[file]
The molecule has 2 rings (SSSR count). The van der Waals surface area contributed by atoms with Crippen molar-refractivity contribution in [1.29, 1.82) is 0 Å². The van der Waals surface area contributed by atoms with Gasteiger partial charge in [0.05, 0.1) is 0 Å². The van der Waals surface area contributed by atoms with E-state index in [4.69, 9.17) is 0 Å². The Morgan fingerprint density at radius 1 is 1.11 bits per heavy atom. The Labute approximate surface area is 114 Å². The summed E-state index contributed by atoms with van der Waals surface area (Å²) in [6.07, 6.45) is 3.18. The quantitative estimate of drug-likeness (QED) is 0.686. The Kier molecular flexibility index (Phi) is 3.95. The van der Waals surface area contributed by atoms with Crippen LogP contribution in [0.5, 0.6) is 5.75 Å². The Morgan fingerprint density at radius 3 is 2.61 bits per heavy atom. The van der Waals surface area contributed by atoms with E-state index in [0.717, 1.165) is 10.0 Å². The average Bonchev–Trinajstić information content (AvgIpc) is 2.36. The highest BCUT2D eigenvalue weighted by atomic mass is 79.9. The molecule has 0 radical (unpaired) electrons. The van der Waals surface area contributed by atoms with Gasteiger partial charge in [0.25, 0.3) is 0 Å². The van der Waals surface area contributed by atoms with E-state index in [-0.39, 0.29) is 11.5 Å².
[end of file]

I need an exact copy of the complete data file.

The molecule has 2 rings (SSSR count). The van der Waals surface area contributed by atoms with Crippen molar-refractivity contribution in [1.29, 1.82) is 0 Å². The van der Waals surface area contributed by atoms with Gasteiger partial charge in [0.05, 0.1) is 0 Å². The van der Waals surface area contributed by atoms with E-state index in [4.69, 9.17) is 0 Å². The Morgan fingerprint density at radius 1 is 1.11 bits per heavy atom. The Labute approximate surface area is 114 Å². The summed E-state index contributed by atoms with van der Waals surface area (Å²) in [6.07, 6.45) is 3.18. The quantitative estimate of drug-likeness (QED) is 0.686. The Kier molecular flexibility index (Phi) is 3.95. The van der Waals surface area contributed by atoms with Crippen LogP contribution in [0.5, 0.6) is 5.75 Å². The Morgan fingerprint density at radius 3 is 2.61 bits per heavy atom. The van der Waals surface area contributed by atoms with E-state index in [0.717, 1.165) is 10.0 Å². The average Bonchev–Trinajstić information content (AvgIpc) is 2.36. The highest BCUT2D eigenvalue weighted by atomic mass is 79.9. The molecule has 0 radical (unpaired) electrons. The van der Waals surface area contributed by atoms with Gasteiger partial charge in [0.25, 0.3) is 0 Å². The van der Waals surface area contributed by atoms with E-state index in [-0.39, 0.29) is 11.5 Å².